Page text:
Thursday, April 14, 2011

Third Person Thursday, Throwback Edition: Being There For Your Team

With baseball season in full swing (pun completely and utterly intended) and with a lack of free time, the valiant blog author decided to save himself some effort and reach deep into the archives of his third person entries and repost a baseball themed story from Jun 24th of 2010. He hoped his audience would do two things in response: enjoy the story and forgive his laziness:

“You have got to be kidding me,” Bob groaned as he and his son emerged from the ramp into the daylight in section 226. “Down six runs already?!”

It was only the bottom of the second. Bob had been delayed leaving the house and then diverted to an expressway ramp that would add another half hour to his arrival time. He prided himself on being there for the national anthem of every game he had ever seen. Getting there so late made him feel partially responsible for his teams obvious troubles.

“Look, dad, the manager’s on the mound,” his son, Phillip pointed out.

And so he was. The starting pitcher Bob had specifically rearranged his schedule and bought tickets to see in action was getting the hook already.

“What the hell happened?” bob inquired of a random end of the aisle fan as they ascended the stairs.

“Took a line drive off the elbow with two men on,” the man said and shook his head. “After that he got rocked.”

Bob groaned and placed a hand on his son’s back as an indication to continue upward to their seats. “Row twenty-two,” he told Phillip. With the team’s star pitcher out, he hung his head and wondered which bullpen nightmare they were going to have the joy of watching implode on the mound instead.

“Uh, Dad?” Phillip said and pointed toward their seats.

There, in seats two and four of the shortened, four seat row, sat two heavy-set fans, each with a beer in their hands and a beer in their cup holders. Bob looked down at his tickets again before he said anything. Seats one and two. On the aisle. Row twenty-two. And he’d gotten these tickets from Sean in accounting who was the most straight laced guy he knew. Bob was certain they weren’t fakes.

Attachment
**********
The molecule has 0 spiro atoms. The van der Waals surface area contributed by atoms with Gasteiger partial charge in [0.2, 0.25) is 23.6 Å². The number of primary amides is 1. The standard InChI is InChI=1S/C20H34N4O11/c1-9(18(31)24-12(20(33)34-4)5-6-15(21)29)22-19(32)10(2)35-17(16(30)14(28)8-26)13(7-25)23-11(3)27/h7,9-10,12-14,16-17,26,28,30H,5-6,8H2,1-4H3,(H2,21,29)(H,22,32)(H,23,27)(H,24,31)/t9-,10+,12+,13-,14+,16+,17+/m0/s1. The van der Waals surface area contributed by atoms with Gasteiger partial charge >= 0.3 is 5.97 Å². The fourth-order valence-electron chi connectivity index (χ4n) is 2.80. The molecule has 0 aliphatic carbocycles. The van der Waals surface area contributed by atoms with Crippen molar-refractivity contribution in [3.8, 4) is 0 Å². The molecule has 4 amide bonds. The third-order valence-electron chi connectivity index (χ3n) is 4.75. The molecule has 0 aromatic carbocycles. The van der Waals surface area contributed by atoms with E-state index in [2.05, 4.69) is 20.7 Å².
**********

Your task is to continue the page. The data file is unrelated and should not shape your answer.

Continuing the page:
“Excuse us fellas,” Bob said, holding up the tickets.

Both men turned and stared at him for a few seconds then turned back to the game.

“We’re one and two, guys. Just need you to move over one.”

The man sitting in seat four, the one not in question, turned to Bob and said, “There’s two seats left in the row three back.”

Bob looked a few rows higher. There were, in fact, two seats available in row twenty-five. They were in the middle of the longer row with the rest of it filled. Bob had purchased these from Sean because he knew they were aisle seats.

“I see those seats,” Bob said, trying to control the amount of sarcasm he let through in his voice, “but I paid for these seats.”

The man in seat two paid them no attention. The man in four said, “C’mon, man. Really?”

“Yes,” replied Bob, “really.”

With a sigh almost as large as his gut, the man in seat two lifted his girth from the blue plastic seat. As he shifted himself into seat three, pinning his associate against the wall on the other end of the row, Bob noticed seat two didn’t flip back up. He wondered to himself if it ever would after being pushed down by so much weight, even if it was only for two innings.

After taking Phillip by the arm so that he could expose himself to the displeasure of sitting next to this behemoth, Bob finally sat down and watched the new pitcher warm up. “Thanks,” he muttered to the two men, not meaning it, to which they responded with silence.